Healthy interiors

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More than a third of our member hospitals have identified furniture and furnishings as an area where they’d like to reduce patient, employee, and visitor exposure to chemicals of concern, especially as evidence shows that many of the chemicals used in these products off-gas, or migrate out, from the finished product and get into the air and dust, exposing employees, patients, and visitors to the chemicals.

Targeted chemicals of concern in furniture and furnishings include:

  • Formaldehyde, a known human carcinogen, found in furniture, cabinets, countertops, and many other products.
  • Flame retardant chemicals, which are linked to reproductive, neurocognitive, and immune system issues.
  • Per- and poly-fluorinated compounds (PFCs or PFAS) make everyday products stain, water, and grease resistant, but also don’t break down easily in the environment and build up in humans, animals, and the environment.
  • Polyvinyl chloride (PVC), or vinyl, can be used as a cover fabric and other components of some furniture, in addition to its uses in devices, gloves, flooring, and more. It is toxic to manufacture and can contain harmful additives.
  • Antimicrobials, including triclosan and triclocarban, that, when present in furnishings, promise to reduce infection risk but may actually create a false sense of confidence and also expose health care workers to toxic chemicals.

Healthy Interiors goal

Ensure that 30 percent of the annual volume of furnishings and furniture purchases (based on cost) eliminate the use of formaldehyde, perfluorinated compounds, polyvinyl chloride (PVC), antimicrobials, and all flame retardants.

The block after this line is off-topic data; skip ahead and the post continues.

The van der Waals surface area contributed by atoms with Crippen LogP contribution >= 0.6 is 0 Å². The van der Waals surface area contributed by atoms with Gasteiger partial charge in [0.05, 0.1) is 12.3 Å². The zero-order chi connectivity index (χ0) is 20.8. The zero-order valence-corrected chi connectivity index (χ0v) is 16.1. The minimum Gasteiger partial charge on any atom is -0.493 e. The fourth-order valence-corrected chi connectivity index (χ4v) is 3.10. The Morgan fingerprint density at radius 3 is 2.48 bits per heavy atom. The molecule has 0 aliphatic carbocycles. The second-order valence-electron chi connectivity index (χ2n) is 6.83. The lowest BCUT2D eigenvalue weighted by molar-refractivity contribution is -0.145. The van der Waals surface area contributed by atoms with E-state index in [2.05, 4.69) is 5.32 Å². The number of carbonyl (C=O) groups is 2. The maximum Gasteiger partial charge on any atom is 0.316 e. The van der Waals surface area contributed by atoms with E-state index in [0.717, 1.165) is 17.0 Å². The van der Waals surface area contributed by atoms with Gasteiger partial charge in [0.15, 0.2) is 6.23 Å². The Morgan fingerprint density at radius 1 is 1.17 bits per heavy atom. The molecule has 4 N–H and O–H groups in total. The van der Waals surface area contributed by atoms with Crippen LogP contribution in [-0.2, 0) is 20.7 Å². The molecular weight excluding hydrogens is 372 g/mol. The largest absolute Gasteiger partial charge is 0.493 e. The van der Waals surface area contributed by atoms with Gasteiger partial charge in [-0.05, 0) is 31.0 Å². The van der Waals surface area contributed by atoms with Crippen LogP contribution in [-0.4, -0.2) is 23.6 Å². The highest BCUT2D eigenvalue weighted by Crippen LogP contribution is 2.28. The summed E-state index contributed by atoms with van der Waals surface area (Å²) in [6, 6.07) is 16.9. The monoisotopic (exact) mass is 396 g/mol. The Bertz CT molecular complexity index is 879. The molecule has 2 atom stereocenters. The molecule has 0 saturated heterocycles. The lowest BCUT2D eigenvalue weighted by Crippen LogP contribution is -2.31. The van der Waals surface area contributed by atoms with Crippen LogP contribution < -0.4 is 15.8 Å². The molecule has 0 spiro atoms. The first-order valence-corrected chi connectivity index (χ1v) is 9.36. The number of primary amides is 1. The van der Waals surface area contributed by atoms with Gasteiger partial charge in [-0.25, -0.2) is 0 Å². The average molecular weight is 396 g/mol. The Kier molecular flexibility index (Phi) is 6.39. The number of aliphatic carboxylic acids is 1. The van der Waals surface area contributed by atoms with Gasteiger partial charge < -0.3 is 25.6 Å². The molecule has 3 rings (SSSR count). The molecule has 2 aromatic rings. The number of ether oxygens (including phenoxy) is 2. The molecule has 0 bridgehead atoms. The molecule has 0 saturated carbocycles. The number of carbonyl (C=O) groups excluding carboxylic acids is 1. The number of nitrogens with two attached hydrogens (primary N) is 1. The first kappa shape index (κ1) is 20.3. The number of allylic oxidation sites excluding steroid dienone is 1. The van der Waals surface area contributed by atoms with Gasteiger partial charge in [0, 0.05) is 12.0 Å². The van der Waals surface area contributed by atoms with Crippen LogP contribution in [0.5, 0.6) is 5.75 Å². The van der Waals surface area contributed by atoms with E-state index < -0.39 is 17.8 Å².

Many hospitals now incorporate Practice Greenhealth’s Healthy Interiors goal into their institutional purchasing policy, focusing on the following furnishings categories:

  • Built-in and modular casework
  • Cubicle/privacy curtains
  • Mattresses and pads (table, stretcher, and pediatric pads)
  • Panels and partitions
  • Seating (chairs, stools, sofas, benches, recliners, loungers, etc.)
  • Storage units and shelving (cabinets, filing cabinets, dressers, drawers, shelves, etc.)
  • Systems (multi-component furniture systems)
  • Textiles (panel, upholstery, and window fabric)
  • Wall coverings
  • Window coverings (shades)
  • Work surfaces (tables, desks, overbed tables, etc.)

Practice Greenhealth offers resources to help our members develop policies and plans for moving away from products that contain chemicals of concern. Our goal is to provide step-by-step resources that will make it simpler for any hospital to design, implement, and measure the success of their chemical reduction efforts.

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